The HIV/AIDS epidemic is a serious problem here in PNG, and it’s one of the main functions I got to address upon my arrival, with the setting up of a medical clinic and a testing/counseling facility to address most at risk populations (MARPs). It’s been quite an adventure starting from the ground up, and we’ve been helped greatly by our partner, FHI360, that has provided invaluable training and assistance. They are the conduit for the USAID funds that are coming into the country to address the issue.
I must admit I was surprised at the extent of the problem in this country. It’s unfortunately one of the challenges that has come as the nation faces the cultural upheaval of becoming an independent and emerging nation. And it’s a matter that the government, NGOs and supportive nations are all working feverishly to address.
With the start-up of our clinic and our “House of Hope” facility at Ela Beach, we’ve had the opportunity to begin addressing support for individuals and families affected by HIV/AIDS. One of the most heart-breaking issues is the children who are left parentless and are being cared for by grandmothers who are struggling already to make ends meet. Sometimes the kids are just left on the streets to fend for themselves. Our House of Hope is truly an oasis in the midst of the homeless populations that gravitate to Ela Beach, and to serve families of those living with HIV/AIDS.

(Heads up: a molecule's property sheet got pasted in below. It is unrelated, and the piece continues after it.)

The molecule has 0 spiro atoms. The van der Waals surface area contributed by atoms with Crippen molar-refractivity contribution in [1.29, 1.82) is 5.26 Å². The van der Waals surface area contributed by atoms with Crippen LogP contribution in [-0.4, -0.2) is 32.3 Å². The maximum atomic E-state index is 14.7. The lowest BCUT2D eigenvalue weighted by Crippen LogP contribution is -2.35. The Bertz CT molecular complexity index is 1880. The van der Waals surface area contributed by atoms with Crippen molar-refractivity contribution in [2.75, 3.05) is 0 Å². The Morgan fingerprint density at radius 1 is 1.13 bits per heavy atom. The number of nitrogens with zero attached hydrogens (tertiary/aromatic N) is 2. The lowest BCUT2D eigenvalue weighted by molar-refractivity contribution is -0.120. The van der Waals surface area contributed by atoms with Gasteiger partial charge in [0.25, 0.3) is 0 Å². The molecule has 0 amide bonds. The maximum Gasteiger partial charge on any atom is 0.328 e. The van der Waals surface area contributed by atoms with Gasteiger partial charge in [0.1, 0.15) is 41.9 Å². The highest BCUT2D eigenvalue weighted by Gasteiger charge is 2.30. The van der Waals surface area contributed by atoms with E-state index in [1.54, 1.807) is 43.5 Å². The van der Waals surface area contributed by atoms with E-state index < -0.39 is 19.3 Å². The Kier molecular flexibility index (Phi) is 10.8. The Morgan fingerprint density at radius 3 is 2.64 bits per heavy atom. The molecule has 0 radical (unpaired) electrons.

Sunday, 1 December, was World AIDS Day. All over the area, for the past several weeks, buildings have been adorned with huge red cloths draped top to bottom replicating giant awareness ribbons. Of course then, our project staff made it a priority to commemorate the day.
So at 5 o’clock folks began gathering at Ela Beach on the grounds of House of Hope. The Koki Corps Band was on hand to provide Christmas carols for accompaniment and special music. Salvationists from area corps and the Officer Training College filled the grounds along with our project staff and some of our clients. There was singing, and testimonials from some who have been impacted by HIV and AIDS, and candles were lit and placed at the foot of a little cross to commemorate the lives of those lost to the terrible epidemic.
It resonated deeply when as a gentle rain fell and the band softly played “Silent Night,” folks lined up one at a time to light a candle and place it next to the cross. I took a moment to light a candle for a dear friend, lost nearly 20 years ago. My prayer, as I sat playing, was that God would bring comfort to those who have experienced loss, and that more, our little part of this project would have a significant impact in relieving the suffering in this beautiful nation of Papua New Guinea.